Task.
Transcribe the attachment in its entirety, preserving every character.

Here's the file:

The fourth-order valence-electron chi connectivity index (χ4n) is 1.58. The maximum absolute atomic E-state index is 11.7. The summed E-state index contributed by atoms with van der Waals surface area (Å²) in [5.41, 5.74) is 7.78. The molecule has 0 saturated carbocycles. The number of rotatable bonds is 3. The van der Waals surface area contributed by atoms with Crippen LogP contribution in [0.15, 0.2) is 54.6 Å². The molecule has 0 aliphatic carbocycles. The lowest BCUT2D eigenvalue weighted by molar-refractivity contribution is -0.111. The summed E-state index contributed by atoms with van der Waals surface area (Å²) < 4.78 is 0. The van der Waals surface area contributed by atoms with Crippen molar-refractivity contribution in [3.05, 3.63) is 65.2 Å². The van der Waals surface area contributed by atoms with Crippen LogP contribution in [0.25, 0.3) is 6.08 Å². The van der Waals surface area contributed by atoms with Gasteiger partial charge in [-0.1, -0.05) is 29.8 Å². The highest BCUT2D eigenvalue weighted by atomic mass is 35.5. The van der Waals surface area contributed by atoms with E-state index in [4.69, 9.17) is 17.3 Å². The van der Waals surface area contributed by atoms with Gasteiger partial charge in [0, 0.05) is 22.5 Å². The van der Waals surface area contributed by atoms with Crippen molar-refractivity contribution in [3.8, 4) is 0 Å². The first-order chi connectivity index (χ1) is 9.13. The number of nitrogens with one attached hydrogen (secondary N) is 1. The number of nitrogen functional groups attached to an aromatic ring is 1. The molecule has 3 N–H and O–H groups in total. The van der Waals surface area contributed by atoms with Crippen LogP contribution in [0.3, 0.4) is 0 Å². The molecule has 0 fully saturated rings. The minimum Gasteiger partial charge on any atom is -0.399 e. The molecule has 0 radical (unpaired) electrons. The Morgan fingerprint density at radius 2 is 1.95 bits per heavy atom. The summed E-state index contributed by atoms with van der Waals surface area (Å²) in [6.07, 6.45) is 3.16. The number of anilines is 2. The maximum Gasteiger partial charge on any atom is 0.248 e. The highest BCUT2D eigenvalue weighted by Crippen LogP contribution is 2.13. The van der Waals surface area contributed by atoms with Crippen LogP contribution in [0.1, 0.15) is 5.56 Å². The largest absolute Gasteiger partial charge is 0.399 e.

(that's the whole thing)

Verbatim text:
The fourth-order valence-electron chi connectivity index (χ4n) is 1.58. The maximum absolute atomic E-state index is 11.7. The summed E-state index contributed by atoms with van der Waals surface area (Å²) in [5.41, 5.74) is 7.78. The molecule has 0 saturated carbocycles. The number of rotatable bonds is 3. The van der Waals surface area contributed by atoms with Crippen LogP contribution in [0.15, 0.2) is 54.6 Å². The molecule has 0 aliphatic carbocycles. The lowest BCUT2D eigenvalue weighted by molar-refractivity contribution is -0.111. The summed E-state index contributed by atoms with van der Waals surface area (Å²) < 4.78 is 0. The van der Waals surface area contributed by atoms with Crippen molar-refractivity contribution in [3.05, 3.63) is 65.2 Å². The van der Waals surface area contributed by atoms with Crippen LogP contribution in [0.25, 0.3) is 6.08 Å². The van der Waals surface area contributed by atoms with Gasteiger partial charge in [-0.1, -0.05) is 29.8 Å². The highest BCUT2D eigenvalue weighted by atomic mass is 35.5. The van der Waals surface area contributed by atoms with E-state index in [4.69, 9.17) is 17.3 Å². The van der Waals surface area contributed by atoms with Gasteiger partial charge in [0, 0.05) is 22.5 Å². The van der Waals surface area contributed by atoms with Crippen molar-refractivity contribution in [3.8, 4) is 0 Å². The first-order chi connectivity index (χ1) is 9.13. The number of nitrogens with one attached hydrogen (secondary N) is 1. The number of nitrogen functional groups attached to an aromatic ring is 1. The molecule has 3 N–H and O–H groups in total. The van der Waals surface area contributed by atoms with Crippen LogP contribution in [0.3, 0.4) is 0 Å². The molecule has 0 fully saturated rings. The minimum Gasteiger partial charge on any atom is -0.399 e. The molecule has 0 radical (unpaired) electrons. The Morgan fingerprint density at radius 2 is 1.95 bits per heavy atom. The summed E-state index contributed by atoms with van der Waals surface area (Å²) in [6.07, 6.45) is 3.16. The number of anilines is 2. The maximum Gasteiger partial charge on any atom is 0.248 e. The highest BCUT2D eigenvalue weighted by Crippen LogP contribution is 2.13. The van der Waals surface area contributed by atoms with Crippen LogP contribution in [0.1, 0.15) is 5.56 Å². The largest absolute Gasteiger partial charge is 0.399 e.